Well, it’s that time of year in our household where the Rubbermaid bins of ornaments are lugged from the basement to the living room, only to be critically analyzed and categorized by yours truly. I start to sort the ornaments based on color, carefully making my selections on a strictly aesthetically pleasing basis and begin methodically planning my decorating technique for the upcoming Christmas season.
All of this careful strategizing is quickly turned upside down when my husband enters the room and starts to pull out the folk art ornaments his mom made for a small-town western Pennsylvania craft show in 1988 and the myriad of Pittsburgh Steelers ornaments he’s collected, immortalizing all 30 football seasons since he’s been born. And yes, I said 30.
I roll my eyes, quietly scolding myself for thinking this year would somehow be different than all the rest. I try to sneak some of the ornaments back into the bin, he pulls them back out. This charade goes on for several minutes before I start to lose it, knowing the tired conversation we have every single Christmas is on the horizon.
Every year we have the same debate: I want a themed tree, one that could be a serious contender in a Martha Stewart magazine contest. He wants a tree representing a lifetime full of memories as children, husband and wife and now as parents. As I listen to his droning, I glance out the window and fall into the often unescapable zone of holiday nostalgia. As I watch the snow fall gracefully on the ground, I inhale, remembering what Christmas used to smell like, what it used to feel like, what it used to be like.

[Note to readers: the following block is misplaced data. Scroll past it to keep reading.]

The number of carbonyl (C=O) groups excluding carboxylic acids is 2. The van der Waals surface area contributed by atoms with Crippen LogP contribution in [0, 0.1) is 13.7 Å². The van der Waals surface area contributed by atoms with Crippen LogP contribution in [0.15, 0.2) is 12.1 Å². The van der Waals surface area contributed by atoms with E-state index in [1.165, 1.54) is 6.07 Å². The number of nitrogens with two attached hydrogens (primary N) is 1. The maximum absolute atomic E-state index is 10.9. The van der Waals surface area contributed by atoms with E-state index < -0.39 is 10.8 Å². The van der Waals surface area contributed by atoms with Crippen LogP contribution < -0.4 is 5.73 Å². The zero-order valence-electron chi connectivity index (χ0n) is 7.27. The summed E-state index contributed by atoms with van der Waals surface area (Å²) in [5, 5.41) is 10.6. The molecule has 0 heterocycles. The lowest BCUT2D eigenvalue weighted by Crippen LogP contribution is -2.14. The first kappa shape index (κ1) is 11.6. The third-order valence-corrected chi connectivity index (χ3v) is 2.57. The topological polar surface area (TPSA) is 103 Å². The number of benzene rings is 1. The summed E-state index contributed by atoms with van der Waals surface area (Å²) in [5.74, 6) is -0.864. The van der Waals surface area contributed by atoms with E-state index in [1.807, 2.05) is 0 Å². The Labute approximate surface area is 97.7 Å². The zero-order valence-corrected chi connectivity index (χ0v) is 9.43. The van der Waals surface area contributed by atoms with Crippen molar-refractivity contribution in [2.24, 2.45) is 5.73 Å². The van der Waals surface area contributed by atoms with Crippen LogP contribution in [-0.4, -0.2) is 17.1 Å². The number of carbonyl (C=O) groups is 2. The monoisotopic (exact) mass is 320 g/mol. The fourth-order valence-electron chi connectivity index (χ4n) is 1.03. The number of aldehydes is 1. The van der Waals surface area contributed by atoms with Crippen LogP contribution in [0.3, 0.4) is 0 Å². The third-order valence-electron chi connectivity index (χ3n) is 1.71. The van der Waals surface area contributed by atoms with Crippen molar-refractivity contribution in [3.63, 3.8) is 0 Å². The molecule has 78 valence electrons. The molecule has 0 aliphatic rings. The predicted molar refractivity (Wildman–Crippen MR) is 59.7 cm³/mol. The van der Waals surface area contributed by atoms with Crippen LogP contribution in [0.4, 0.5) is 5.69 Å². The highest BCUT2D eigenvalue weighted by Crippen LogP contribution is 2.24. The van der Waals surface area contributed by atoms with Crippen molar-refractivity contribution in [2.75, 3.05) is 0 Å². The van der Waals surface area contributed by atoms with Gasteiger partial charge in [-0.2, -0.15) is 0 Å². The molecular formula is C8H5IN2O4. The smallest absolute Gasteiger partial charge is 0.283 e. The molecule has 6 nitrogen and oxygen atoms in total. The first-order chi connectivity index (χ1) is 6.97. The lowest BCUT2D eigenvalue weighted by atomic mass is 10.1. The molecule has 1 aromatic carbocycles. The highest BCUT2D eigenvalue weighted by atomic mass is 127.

I quickly snap out of it. No, he can’t do this to me. Not again. Not this year. I WILL GET THE TREE OF MY DREAMS. I know, so many of you are thinking, “Compromise?” We’ll get there…
My Dream Tree
Forget sugar plum fairies. You see, I DREAM about the perfect tree. And my dream tree looks something like you’d see in the 34th Street Macy’s display window. I want the lights to subtly glisten, illuminating each ornament that has been delicately placed. I want the beads seeming as if they have been haphazardly wrapped, but in truth perfectly draped by no accident at all, each rope equidistant from one another. I want the ornaments to match impeccably. Whether the color scheme be silver and gold, or red and green, or plum and hunter, each and every ornament should compliment the colors of the one that surrounds it. I want a tree I can sit in front of each night, admiring its artistic integrity.
His Dream Tree
In one word: shmorgishborg. Like the annual pot luck dinner at church. He believes every single ornament he’s ever held in his palms, belongs on the tree. Forget aesthetics. Forget dreams (well, mine at least.) None of this matters to him. He wants to take each ornament out of the box and talk about where it came from, who gave it to him and why it belongs on the tree. Can you say MADNESS?
I suppose you can find honor and value in what my husband believes a tree should stand for. And this was the first year I actually took the time to think about this. I decided I agreed with and respected what he had to say.But that still didn’t solve how we were going to both get the tree we’ve always wanted. After some quick deliberation, we came to the only feasible decision: we must have two trees.
One, Two, Tree
So yes, we will be adopting the two-tree approach this year. That way if I want to reflect on Christmases past, I can visit the tree in the family room. If I want to imagine I’m in Manhattan window shopping, I can saunter into the living room. It seems like the perfect set up. I just need to be careful not to meddle with his tree. We both deserve to have our Christmas tree dreams come true.